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Tuesday, December 11, 2018
CAGAYAN DE ORO

Special report: Through sands, under bridges, over the weather (1st of 2 parts)

SETTING a contrast in the heavy traffic of vehicles above the Marcos bridge, was a calm Cagayan river one afternoon Friday, September 28.

It was a low tide, and no signs of rainfall throughout the day or evening. In the riverside along Barangay Consolacion, there were wide, barge-like boats docked, some trucks parked, and men shoveling sands - black sands - “Class A.”

While some men were busy loading sands, Richard Villaver, in his 40s, was busy repairing a boat with new lightweight metal sheets.

“This would cost you around P30,000,” he said in Bisaya. Referring to the total value of the boat he repaired. The boats were used to transport the black sands from Cagayan river, whom Villaver and his fellows manually get by diving the depths of the water carrying only but plastic or metal containers.

Villaver was born and raised in Consolacion, and for 16 years, manual sand quarrying has been his livelihood. Even if floods caused by storms that sometimes destroy their boats and houses, they keep on coming back and resume their means of living.

“Our house now is in Barangay Pagatpat (relocation site), the ones you see here (makeshift quarters) are temporary, because this is where we work most of the time,” he said.

When the storm “Sendong,” hit Cagayan de Oro City with flood that destroyed lives and houses, Villaver was among those who were affected, thus, he and his family was among those who were given a relocation house thereafter.

Because of the flooding incidents that have occurring frequently, government agencies have formulated measures to address different issues concerning environmental protection, and disaster risk preparedness. This is something Villaver and his group would encounter over time, affecting their means of living.

D.O. 139

In his early years, Villaver recalled that they can quarry freely with less restriction or regulation from the government.

However, there was a time it became hard for them when in 2014, the Department of Public Works and Highways (DPWH) central office has issued the Department Order (DO) 139 that set the guidelines on river dredging operations for flood control.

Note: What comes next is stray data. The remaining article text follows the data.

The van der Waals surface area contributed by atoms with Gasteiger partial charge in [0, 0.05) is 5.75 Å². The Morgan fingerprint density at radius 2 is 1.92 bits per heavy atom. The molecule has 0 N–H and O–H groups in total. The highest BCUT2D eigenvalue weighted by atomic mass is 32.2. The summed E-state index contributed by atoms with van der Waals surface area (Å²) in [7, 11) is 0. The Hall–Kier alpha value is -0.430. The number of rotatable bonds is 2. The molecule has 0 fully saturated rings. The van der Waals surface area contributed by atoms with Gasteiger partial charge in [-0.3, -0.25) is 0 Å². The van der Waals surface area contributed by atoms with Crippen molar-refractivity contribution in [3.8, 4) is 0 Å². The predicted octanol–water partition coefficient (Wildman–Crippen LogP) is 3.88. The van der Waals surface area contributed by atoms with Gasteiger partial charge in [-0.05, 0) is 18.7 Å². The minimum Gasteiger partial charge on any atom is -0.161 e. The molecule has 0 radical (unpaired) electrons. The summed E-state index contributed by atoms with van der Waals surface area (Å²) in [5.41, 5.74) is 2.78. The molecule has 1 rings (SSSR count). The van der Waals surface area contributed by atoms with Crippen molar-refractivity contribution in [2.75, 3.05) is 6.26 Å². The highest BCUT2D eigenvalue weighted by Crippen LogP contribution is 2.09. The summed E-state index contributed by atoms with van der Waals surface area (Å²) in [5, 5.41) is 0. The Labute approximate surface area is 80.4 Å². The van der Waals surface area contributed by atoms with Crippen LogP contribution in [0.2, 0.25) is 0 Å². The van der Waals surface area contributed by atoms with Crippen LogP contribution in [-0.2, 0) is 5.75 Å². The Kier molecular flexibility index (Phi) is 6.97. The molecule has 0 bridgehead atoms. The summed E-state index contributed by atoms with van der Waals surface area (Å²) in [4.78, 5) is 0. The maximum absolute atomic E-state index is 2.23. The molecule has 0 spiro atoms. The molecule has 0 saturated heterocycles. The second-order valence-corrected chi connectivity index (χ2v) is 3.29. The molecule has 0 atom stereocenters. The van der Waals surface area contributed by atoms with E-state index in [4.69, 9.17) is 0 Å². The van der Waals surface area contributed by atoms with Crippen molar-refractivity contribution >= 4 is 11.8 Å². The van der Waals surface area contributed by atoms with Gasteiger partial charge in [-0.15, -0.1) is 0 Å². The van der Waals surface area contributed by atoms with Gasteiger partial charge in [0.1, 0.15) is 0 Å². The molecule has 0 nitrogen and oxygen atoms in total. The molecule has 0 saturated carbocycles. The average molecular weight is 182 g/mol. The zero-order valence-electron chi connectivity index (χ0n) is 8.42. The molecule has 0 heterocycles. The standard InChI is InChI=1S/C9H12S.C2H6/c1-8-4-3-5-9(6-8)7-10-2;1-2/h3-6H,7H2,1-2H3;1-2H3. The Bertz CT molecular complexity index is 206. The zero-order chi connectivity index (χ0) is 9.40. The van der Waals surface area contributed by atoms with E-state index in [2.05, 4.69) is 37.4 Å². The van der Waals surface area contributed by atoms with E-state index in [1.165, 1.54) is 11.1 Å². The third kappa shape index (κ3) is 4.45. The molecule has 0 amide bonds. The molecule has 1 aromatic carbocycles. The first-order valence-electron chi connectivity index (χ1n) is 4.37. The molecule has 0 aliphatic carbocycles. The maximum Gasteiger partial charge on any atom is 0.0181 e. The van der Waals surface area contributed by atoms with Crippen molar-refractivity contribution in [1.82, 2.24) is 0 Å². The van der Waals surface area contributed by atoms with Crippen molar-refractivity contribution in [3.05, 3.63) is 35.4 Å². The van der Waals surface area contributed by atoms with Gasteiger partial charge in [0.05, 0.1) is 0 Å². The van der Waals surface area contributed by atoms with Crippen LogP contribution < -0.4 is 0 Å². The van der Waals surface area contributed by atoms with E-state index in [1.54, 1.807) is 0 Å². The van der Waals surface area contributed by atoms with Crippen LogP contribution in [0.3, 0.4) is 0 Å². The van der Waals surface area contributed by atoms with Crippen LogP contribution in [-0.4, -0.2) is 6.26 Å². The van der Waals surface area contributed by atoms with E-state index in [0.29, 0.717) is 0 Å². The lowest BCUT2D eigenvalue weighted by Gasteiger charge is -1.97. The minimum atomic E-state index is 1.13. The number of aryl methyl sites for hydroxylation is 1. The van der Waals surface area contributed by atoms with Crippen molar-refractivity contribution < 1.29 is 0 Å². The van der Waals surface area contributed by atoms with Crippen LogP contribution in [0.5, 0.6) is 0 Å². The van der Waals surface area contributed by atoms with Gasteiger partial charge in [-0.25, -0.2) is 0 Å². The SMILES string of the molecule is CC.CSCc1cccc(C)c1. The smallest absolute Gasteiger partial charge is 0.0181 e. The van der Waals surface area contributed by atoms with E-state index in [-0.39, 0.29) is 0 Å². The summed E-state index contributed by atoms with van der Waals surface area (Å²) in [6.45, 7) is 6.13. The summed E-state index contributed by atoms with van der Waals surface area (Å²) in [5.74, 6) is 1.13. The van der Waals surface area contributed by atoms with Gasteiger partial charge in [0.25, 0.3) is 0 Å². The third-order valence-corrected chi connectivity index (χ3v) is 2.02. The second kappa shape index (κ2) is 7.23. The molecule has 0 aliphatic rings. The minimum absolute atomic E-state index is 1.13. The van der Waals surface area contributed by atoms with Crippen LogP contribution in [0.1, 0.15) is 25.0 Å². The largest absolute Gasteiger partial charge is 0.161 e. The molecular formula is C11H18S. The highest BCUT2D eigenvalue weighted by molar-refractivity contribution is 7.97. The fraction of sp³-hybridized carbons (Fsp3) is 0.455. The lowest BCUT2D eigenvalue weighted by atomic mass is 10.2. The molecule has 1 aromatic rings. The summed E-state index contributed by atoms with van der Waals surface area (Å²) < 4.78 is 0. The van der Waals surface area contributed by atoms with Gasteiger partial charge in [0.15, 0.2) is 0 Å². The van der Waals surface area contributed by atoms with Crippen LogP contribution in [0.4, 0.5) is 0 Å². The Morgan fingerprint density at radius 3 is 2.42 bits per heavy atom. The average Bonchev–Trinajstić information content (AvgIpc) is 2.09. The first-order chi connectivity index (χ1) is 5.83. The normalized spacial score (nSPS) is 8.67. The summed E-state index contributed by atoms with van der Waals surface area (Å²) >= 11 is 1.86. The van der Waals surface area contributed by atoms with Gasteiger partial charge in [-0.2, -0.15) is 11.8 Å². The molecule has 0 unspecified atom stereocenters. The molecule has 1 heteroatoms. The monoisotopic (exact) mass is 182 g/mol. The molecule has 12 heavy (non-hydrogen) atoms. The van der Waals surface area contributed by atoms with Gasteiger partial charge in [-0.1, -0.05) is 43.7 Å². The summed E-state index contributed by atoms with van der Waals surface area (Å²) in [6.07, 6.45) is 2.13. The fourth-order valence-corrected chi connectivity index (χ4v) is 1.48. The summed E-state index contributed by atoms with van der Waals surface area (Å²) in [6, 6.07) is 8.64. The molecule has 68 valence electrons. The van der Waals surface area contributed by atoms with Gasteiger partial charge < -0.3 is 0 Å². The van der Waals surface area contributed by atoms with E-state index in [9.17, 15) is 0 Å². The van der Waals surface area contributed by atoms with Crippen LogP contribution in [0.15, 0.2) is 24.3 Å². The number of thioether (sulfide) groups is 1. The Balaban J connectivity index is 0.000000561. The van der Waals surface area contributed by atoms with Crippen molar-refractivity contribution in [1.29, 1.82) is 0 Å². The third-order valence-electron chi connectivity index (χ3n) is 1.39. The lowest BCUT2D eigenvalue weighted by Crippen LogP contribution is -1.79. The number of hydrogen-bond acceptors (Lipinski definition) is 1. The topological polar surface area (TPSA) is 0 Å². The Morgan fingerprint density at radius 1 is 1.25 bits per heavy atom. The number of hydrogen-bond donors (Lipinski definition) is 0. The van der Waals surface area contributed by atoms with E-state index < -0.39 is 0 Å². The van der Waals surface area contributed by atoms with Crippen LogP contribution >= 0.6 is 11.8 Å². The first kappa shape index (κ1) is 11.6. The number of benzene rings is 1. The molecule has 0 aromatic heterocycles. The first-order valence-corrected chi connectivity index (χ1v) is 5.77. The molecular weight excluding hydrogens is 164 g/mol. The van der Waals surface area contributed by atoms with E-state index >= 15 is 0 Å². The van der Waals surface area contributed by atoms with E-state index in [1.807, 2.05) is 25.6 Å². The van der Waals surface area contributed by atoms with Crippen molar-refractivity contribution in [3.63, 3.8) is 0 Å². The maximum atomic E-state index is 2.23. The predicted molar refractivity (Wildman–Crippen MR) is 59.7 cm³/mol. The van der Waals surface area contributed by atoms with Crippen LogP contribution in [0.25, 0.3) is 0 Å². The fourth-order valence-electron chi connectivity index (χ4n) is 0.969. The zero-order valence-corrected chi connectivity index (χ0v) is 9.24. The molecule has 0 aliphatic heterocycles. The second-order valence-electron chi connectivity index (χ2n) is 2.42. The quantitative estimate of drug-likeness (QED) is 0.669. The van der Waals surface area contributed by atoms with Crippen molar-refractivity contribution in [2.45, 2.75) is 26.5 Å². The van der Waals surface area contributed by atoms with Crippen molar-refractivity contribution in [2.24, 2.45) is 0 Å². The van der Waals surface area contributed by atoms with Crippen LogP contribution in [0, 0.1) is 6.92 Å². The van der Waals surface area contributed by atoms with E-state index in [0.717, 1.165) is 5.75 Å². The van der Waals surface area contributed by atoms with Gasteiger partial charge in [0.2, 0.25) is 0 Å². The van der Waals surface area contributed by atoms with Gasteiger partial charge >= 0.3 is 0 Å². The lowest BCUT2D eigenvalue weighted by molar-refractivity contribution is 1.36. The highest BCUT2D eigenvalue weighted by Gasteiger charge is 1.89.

The order comes after the Mining Industry Coordinating Council Resolution Number 4 dated May 30, 2014, which was also aligned to the Implementing Rules and Regulations of the Water Code of the Philippines under the Presidential Decree 1067. In essence, DPWH was given direct supervision and control of dredging activities near the river deltas in the country.

Under the DO, it is forbidden to do quarry or dredging activities about one kilometer distance from any public or private works or structure. This has become a dilemma for Villaver and his group, as the stretch of the river where they get the sands is situated between three bridges: Ysalnia “Carmen” Bridge, Marcos bridge, and the Puntod-Kauswagan bridge.

DPWH in Northern Mindanao, was given the authority to do dredging activities, in order to make river delta deep and avoid immediate flooding when the waters coming from the Bukidnon tributaries run through the rivers of Cagayan de Oro City.

By operation, dredging and quarrying have the similar process of extracting sand and gravel in rivers, except by definition in which in dredging activities, the sands - or as what the DPWH refer as “spoils,” are left in the coastlines, or give it to local government units to be used as additional infrastructure material.

Engineer John Lennon Felisarta, Engineer-2 of DPWH-10 detailed in the area, clarified that DPWH has no police powers or enforcement to call out the local groups quarrying in the area, thus they sought assistance with the City Local Environment and Natural Resources Office (Clenro) and the Environmental Management Bureau (EMB) of the Department of Environment and Natural Resources (DENR).

“Before, we dredged those areas (near the bridges), and we saw some of them getting the spoils,” he said, adding that the spoils can be a natural flood control mechanism.

But this is not only the choke point Villaver and his group were able to face; among their community, there were issues that had to be ironed out...

To be continued

(This story was funded under the “Covering Extractive Industries: Digging Out The Stories That Matter” Fellowship Program of the Philippine Press Institute in partnership with the Philippine Extractive Industries and Transparency Initiative.)


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